RAF Coningsby, having started life as a wartime bomber airfield, has now evolved into the RAF’s foremost fighter base, responsible for the evolution of the Services air defence tactics and doctrine. As part of Number 1 Group, RAF Coningsby is one of the three air defence fighter bases in the United Kingdom.
This new phase in the Stations history was heralded with the relocation of 17(Reserve) Squadron, the Operational Evaluation Unit, to Coningsby on 1 April 2005, with the tasking of bringing the Typhoon aircraft into service. On the 4 November 2005 29(Reserve) Squadron stood up as the Operational Conversion Unit, training pilots on the Typhoon.
Picture by Geoffrey Lee - Typhoon
On 31 March 2006, 3(Fighter) Squadron (Harrier) at RAF Cottesmore moved to Coningsby to operate as 3(Fighter) Squadron, the first Operational Typhoon Squadron. The formation of 3(F) Sqn marks the beginning of the transition of the Royal Air Force to a more agile, capable, flexible and adaptable expeditionary force, better equipped to meet the demands that are likely to be placed on it in the future. On the same day the Fast Jet and Weapons Operational Evaluation Unit acquired Squadron status when it was renamed as 41(Reserve) Squadron. The latest Coningsby acquisition is 6 Squadron who relocated from RAF Coltishall to RAF Coningsby on the 1 April 2006 to fly the remainder of the Jaguar fleet until its disbandment.
On the 1 April 2006, 121 Expeditionary Air Wing (121 EAW) was formed. The concept of forming this wing within the Air Force will provide a deployable air force structure, configured to provide discreet units of agile interoperable and capable air power. RAF Coningsby is one of nine RAF Stations which will train individuals units to provide Multi-role capability. Coningsby has operated as 121 EAW twice before, once in1945 flying Typhoon Fighters and again in 1956 with Venom Fighters, as part of the 2nd Tactical Air Force.
The past year has seen many changes across the Station but they have
demonstrated that Royal Air Force Coningsby has maintained its place
firmly at the forefront of the Royal Air Force.
Part 1: World War II to Phantoms
It was in 1937 that work on building an aerodrome at Coningsby was started. At the outbreak of war it was still under construction and did not become a Royal Air Force Station until 4 November 1940, as a bomber airfield in No 5 Group. The first squadron, No 106, arrived in February 1941 and operations began the following month when 4 Hampdens bombed Cologne. No 97 Squadron, equipped with Manchester, followed in April and took part in bombing and mining operations, which were the Station's main tasks at that time. Coningsby aircraft flew in the famous Thousand Bomber' raid on Cologne in May 1942, but from September 1942 to August 1943, whilst hard runways were laid, offensive activities ceased.
No 617 Squadron - The Dambusters' - under the command of Wing Commander Guy Gibson VC, flew Lancasters from here from August 1943 until January 1944, when they moved to the nearby airfield of Woodhall Spa. The Squadron's Mess is now the popular Petwood Hotel. Early in 1944 a special Marker Force was formed within No 5 Group and this Force operated from Coningsby and its satellite airfields at Woodhall Spa and Metheringham. The Marker Force achieved outstanding results and the skill of its crews was largely responsible for the night bombing successes of the last 15 months of the war.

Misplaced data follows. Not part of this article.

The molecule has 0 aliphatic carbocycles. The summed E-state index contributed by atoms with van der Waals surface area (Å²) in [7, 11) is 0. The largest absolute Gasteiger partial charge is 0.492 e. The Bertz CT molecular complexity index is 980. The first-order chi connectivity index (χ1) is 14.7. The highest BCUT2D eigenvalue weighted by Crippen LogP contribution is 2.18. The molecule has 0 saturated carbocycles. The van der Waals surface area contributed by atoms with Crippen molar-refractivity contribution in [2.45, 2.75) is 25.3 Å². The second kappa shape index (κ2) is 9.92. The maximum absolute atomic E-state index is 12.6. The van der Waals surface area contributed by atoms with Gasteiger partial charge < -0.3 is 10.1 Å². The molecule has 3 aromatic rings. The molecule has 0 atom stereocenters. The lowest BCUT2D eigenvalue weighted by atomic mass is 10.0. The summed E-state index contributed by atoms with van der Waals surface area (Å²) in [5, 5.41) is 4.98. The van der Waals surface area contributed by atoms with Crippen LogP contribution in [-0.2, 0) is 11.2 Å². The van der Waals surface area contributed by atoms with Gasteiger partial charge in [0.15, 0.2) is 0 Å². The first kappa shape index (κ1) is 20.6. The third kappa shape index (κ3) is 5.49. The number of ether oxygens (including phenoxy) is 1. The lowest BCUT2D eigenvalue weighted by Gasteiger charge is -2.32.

The Station operated Lincolns for a short period after the war, before Mosquitos replaced these, in 1946. In March 1950 these too left and for 6 months the Station was inactive until the squadrons re-equipped with Washington aircraft. These remained until 1953 when the squadrons entered the jet age, re-equipping with Canberras, the RAF's first jet heavy bomber. In 1954 a tremendous expansion of the Station began, including extension of the runways, and it was closed for flying that year with the work not being finally completed until late 1956.
The Canberras left in 1961 and from 1962 to November 1964, 3 squadrons of Vulcans, Nos 9,12 and 35, were based at Coningsby. During this period, in May 1963, the Station received the Freedom of the Borough of Boston.
In 1964 the Station was selected as the prospective base for the ill-fated TSR2 and, at the end of the year, the Station was placed under Care and Maintenance following the cancellation of the project.
In 1966 Coningsby was selected as the first base for the RAF fighter-bomber version of the Phantom and it transferred from Bomber Command to Fighter Command. Another period of tremendous building activity, costing some £4.5 million, commenced. In December 1967, because of the initial roles the Phantom was to perform, the Station was transferred from Fighter Command to Air Support Command. At the same time, the first ground training course for airmen on the Phantom's systems was started at the No 5 School of Technical training which, in August 1968, became No 3 Squadron of No 228 Operational Conversion Unit. In August 1968 the Phantom FGR 2 arrived at Coningsby, and, in October, the first aircrew course on the OCU was started in preparation for the formation at Coningsby of the first Phantom squadrons. In October 1974 the Station transferred from No 38 Group to No 11 Group, within the now renamed Strike Command, as its primary role changed from ground attack to air defence.